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Penang is very well known for its char kuey teow and this dish is at the top of everyone’s list when they visit. Apart from anything else, it’s always so interesting to watch the hawkers prepare it. 

Some use charcoal fire and others have a gas stove, but every hawker knows that the secret to a good char kuey teow is to work fast and cook it in a cast-iron wok over very high heat to give it its distinctive charred flavour or ‘wok hei’ (breath of the wok). 


Serves 2, generously 


500 g fresh kuey teow (flat rice noodles) 

80 ml (1/3 cup) vegetable oil 

4 garlic cloves, minced 

1 tablespoon Malaysian dried chilli paste 

1 lap cheong (Chinese sausage), sliced diagonally 

8 – 10 large banana prawns, peeled and deveined, tails intact 

2 tablespoons light soy sauce 

2 tablespoons dark soy sauce 

1 tablespoon oyster sauce 

2 eggs (preferably duck eggs) 

180 g (2 cups) bean sprouts, washed and drained 

2 small handfuls of garlic chives, cut into 2.5 cm (1 inch) in lengths 



Wok spatula 


1. Prepare the rice noodles according to the packet instructions. Loosen the strands so they do not clump together and break when you stir-fry them. Set aside. Make sure you have all your ingredients prepped and within reach before you start cooking as the process will be super quick. 


2. Heat a wok over high heat until it becomes a bit smoky. Add the oil, immediately followed by the garlic and chilli paste and give it a quick stir. Add the lap cheong and stir briefly, then add the prawns and stir with a spatula for 1 minute or just until the turn pink. We do not want them fully cooked yet. 


3. Push the ingredients to the side of the wok and add the rice noodles followed by the soy sauces and the oyster sauce. Stir fry until some of the noodle get a little charred – this will take less than 1 minute.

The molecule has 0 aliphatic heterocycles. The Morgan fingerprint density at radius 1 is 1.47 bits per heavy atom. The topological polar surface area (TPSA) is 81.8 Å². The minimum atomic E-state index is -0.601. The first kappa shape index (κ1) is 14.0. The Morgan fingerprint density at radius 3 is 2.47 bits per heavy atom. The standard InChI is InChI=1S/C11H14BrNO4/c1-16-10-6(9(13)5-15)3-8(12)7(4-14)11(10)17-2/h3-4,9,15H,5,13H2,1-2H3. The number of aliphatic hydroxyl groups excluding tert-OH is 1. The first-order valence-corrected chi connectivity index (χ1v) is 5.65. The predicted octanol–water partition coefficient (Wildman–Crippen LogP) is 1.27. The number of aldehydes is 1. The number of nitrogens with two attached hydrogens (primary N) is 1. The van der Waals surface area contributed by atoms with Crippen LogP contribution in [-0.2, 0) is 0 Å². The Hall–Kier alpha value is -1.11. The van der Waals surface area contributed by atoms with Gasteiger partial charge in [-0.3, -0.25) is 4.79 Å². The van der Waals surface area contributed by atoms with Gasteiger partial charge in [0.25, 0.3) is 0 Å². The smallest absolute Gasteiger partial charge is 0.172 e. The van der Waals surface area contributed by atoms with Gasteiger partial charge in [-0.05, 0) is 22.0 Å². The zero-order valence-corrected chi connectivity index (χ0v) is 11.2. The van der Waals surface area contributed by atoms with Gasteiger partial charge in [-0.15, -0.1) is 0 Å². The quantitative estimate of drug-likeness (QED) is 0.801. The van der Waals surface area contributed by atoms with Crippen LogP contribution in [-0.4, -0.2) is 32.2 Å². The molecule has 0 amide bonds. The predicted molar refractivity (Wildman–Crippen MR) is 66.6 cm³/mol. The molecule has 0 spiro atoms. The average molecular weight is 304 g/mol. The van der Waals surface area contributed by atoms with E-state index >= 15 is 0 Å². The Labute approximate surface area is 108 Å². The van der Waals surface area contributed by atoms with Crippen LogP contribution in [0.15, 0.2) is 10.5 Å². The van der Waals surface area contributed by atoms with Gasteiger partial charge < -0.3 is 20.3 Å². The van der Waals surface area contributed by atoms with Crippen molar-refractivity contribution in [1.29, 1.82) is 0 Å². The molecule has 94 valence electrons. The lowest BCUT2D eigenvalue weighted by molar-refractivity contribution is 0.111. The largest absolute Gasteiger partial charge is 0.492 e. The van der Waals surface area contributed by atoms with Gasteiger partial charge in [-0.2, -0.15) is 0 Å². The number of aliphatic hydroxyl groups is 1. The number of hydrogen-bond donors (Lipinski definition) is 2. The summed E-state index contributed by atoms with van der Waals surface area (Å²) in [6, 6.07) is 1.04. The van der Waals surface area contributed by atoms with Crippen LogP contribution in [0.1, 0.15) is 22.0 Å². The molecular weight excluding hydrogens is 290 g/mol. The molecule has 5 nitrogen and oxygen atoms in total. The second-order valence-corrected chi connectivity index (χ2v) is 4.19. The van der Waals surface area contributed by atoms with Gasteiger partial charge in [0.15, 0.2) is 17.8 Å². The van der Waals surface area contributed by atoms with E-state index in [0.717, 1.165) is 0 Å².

4. Push the ingredients to the side of the wok again and crack in the eggs. Let the cook undisturbed for about 20 seconds, the break the yolks and quickly mix everything together. Add the bean sprouts and garlic chives and stir for 30-40 seconds. Serve immediately. 


Penang Local

Cult recipes from the streets that make the city

Penang is an explorer’s dream and a food-lover’s paradise. It’s the nasi lemak or kaya toast eaten for breakfast, served with a hot cup of kopi ‘O’ (black coffee), at one of the city’s bustling food courts. It’s the rejuvenative laksa after a morning’s sight-seeing, followed by a cooling cendol in the afternoon heat. It’s the char kuey teow prepared in a flash at one of the many late-night hawker stalls, washed down with local beer.

Like the island itself, Penang Local celebrates the traditional cuisine that is cherished by locals and fervently adored by visitors, while embracing the multicultural influences that continue to shape this vibrant and historic food scene. Penang Local is packed with delicious yet approachable recipes, so you can recreate the magic of Penang at home.